Zig soon became one of the world’s foremost sales trainers. His name was synonymous with confidence, motivation and success. His success with sales training led him to focus on personal development as well. In 1970, he launched his full-time speaking career and built a multi-million dollar corporation on the same philosophy he expounds to his audiences—hard work, common sense, fairness, integrity, commitment, and an infectious sense of humor.
Since 1970, an extensive array of Ziglar audio, video, books, and training manuals have been utilized by small businesses, Fortune 500 companies, U.S. government agencies, churches, school districts, prisons, and non-profit associations, affecting lives in a profound way.
Over the last 30-plus years presenting himself and his motivational ideas, he has developed a world-wide following. He has grown from a one-man show to chairman of the Zig Ziglar Corporation, headquartered in Dallas, with a staff of more than 60 employees—an organization which is committed to helping people more fully utilize their physical, mental, and spiritual resources. Zig has traveled more than 5 million miles throughout the world as a speaker.
A well-known authority on the science of human potential, Zig Ziglar has been recognized three times in the Congressional Record of the United States for his work with youth in the drug war and for his dedication to America and the free enterprise system.
Titans of business, politics and sports consider Zig Ziglar to be the single greatest influence in their lives. He was inducted into the Hall of Fame in Sales and Marketing, and the National Speakers Association honored Zig Ziglar with its highest award, “The Cavett.”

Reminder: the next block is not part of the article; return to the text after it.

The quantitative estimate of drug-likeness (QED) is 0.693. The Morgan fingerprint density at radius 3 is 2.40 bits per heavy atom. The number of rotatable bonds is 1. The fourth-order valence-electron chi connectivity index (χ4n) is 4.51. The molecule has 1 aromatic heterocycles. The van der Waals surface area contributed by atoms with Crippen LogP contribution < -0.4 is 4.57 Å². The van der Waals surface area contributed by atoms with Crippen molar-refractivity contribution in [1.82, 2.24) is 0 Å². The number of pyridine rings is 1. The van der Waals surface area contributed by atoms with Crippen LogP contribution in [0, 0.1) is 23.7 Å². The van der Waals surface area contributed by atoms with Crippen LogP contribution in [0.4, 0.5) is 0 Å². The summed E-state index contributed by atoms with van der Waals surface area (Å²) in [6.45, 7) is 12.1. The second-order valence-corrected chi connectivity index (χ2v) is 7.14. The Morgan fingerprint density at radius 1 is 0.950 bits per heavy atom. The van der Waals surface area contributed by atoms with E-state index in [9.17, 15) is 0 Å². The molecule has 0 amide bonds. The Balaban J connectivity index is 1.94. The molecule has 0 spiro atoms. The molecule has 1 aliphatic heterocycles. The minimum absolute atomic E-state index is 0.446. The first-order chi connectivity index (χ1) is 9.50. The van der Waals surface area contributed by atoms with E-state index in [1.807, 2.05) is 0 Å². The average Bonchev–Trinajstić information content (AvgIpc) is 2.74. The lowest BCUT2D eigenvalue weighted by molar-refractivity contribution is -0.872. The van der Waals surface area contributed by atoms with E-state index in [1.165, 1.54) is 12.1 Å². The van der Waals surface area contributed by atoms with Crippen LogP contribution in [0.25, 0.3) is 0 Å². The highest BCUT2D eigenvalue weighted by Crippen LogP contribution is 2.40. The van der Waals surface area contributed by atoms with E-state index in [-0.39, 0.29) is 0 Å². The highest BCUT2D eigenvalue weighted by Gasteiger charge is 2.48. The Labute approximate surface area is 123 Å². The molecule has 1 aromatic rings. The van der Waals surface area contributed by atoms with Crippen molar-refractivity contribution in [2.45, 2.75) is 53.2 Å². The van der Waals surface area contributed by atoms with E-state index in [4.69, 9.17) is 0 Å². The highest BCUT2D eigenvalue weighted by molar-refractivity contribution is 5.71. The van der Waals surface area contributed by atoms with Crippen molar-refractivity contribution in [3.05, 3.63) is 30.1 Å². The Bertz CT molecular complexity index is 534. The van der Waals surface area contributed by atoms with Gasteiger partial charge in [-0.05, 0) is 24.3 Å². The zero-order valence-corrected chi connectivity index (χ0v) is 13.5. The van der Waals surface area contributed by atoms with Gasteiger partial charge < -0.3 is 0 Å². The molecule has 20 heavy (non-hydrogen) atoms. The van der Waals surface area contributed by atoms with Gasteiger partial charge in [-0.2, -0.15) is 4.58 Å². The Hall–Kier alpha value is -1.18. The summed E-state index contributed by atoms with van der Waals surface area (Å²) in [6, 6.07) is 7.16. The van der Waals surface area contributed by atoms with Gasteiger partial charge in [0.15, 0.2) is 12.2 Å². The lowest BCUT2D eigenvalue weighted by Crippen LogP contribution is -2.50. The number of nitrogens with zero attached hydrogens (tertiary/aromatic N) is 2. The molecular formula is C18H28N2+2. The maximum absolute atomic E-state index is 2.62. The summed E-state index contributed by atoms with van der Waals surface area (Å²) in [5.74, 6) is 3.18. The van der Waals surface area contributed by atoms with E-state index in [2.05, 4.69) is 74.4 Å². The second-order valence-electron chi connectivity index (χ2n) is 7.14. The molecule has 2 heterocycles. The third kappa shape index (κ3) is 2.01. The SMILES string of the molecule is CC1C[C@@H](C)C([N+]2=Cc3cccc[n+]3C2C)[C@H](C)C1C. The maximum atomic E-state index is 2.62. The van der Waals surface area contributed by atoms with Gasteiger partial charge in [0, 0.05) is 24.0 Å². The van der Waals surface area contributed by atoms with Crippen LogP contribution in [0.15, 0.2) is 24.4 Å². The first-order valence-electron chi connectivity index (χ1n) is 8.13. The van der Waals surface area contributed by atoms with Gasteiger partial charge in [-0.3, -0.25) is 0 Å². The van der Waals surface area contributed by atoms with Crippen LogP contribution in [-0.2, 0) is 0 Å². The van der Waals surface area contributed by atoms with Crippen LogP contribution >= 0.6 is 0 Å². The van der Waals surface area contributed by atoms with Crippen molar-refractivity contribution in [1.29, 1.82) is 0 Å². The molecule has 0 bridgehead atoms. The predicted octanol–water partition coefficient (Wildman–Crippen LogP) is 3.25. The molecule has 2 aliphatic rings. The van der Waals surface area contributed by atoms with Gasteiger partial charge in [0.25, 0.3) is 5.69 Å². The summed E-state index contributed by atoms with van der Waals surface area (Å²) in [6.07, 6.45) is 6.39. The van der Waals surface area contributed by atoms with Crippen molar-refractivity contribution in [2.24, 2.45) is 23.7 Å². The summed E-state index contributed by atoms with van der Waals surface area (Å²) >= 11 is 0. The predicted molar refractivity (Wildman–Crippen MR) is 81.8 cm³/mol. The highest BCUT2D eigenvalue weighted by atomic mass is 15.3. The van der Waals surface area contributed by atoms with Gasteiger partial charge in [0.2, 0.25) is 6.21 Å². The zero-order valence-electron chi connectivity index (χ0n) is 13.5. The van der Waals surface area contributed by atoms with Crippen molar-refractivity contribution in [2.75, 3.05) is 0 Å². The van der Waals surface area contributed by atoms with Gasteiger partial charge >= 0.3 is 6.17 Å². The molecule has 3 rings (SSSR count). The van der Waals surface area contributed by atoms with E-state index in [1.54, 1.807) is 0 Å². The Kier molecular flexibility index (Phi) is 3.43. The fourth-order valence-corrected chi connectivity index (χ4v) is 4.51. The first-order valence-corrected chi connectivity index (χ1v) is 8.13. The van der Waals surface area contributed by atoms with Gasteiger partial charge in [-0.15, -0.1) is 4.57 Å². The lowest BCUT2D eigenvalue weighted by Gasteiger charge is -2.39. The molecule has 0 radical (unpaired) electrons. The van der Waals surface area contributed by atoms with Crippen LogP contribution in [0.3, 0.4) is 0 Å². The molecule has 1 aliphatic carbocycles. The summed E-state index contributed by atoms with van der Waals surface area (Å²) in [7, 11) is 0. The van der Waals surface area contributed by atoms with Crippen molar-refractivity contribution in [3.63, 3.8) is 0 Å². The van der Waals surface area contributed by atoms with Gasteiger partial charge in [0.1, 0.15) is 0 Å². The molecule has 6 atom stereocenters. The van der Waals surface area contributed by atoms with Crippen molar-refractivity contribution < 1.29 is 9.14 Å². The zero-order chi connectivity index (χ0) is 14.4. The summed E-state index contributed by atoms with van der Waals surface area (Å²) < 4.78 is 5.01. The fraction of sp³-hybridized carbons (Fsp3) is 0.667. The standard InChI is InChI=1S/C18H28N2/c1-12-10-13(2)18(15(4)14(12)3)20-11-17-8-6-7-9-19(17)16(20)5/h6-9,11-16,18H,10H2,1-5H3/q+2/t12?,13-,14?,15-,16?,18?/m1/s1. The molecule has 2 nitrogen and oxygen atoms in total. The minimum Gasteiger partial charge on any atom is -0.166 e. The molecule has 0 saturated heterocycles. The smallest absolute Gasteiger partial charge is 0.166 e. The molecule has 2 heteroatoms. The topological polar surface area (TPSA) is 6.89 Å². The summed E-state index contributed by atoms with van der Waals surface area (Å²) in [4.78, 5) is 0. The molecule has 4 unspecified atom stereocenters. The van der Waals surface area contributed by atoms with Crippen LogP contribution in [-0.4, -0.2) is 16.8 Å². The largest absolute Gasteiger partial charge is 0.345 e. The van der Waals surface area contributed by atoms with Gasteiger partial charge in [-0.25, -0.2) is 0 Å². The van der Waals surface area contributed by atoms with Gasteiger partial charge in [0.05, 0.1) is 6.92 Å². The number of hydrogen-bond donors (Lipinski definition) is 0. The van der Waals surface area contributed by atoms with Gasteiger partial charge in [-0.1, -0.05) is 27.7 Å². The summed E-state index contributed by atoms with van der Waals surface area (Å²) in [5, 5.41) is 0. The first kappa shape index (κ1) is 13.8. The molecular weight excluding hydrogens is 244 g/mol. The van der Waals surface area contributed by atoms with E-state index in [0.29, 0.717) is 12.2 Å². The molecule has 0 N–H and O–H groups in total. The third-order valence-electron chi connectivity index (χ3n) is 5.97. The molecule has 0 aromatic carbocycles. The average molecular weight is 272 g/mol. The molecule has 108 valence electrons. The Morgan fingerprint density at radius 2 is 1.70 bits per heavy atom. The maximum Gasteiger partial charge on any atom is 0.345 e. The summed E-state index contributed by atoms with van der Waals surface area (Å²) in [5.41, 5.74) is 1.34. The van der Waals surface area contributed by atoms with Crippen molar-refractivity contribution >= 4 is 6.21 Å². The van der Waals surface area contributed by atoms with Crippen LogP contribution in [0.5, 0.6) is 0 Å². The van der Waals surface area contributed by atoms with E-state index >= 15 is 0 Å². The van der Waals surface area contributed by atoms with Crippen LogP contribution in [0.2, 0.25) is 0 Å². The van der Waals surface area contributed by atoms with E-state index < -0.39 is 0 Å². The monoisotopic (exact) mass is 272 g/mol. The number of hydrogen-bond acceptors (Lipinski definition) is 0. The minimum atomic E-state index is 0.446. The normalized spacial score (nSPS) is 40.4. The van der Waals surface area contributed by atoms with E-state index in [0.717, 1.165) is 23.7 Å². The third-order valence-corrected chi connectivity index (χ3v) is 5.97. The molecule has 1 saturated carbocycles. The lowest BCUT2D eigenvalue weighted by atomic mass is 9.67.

Individuals and institutions worldwide have utilized an extensive collection of Ziglar audios, videos, books and training curriculum. The client list of Ziglar Training Systems reads like a who’s who in American and global business. Nine of his books have been on the best-seller lists, and his titles have been translated into more than 38 languages and dialects.
Over the decades, Zig has personified his long-time motto of: “You can have everything in life you want if you will just help enough other people get what they want.”
Last year Zig fell down a set of stairs and hit his head, resulting in a serious concussion. Suddenly, life was very different as this vibrant motivator no longer moved with the energy of a 65-year-old man as he had for so long. Almost overnight he aged 15-plus years and began the struggle to overcome and live with a brain injury.
After 32 years as the heart and soul of a business, Zig Ziglar has decided it would be best if he gave up his day-to-day operational role of his company. He has decided to hand over his company to his son, Tom Ziglar, president, and son-in-law Richard K. Oates, chief operating officer, as he concentrates on what he does best: produce best-selling books and energize crowds.
If you ever get an opportunity to see Zig in person, do yourself a favor and do so. You’ll never regret it. I’ve heard many colleagues say they make it a point to see Zig in person as often as possible. Does that mean that previous motivation didn’t last? I think not. Zig, himself, says “that people often say that motivation doesn’t last. Well, neither does bathing—that’s why I recommend it daily!”
Here are just some of the many books Zig Ziglar has written: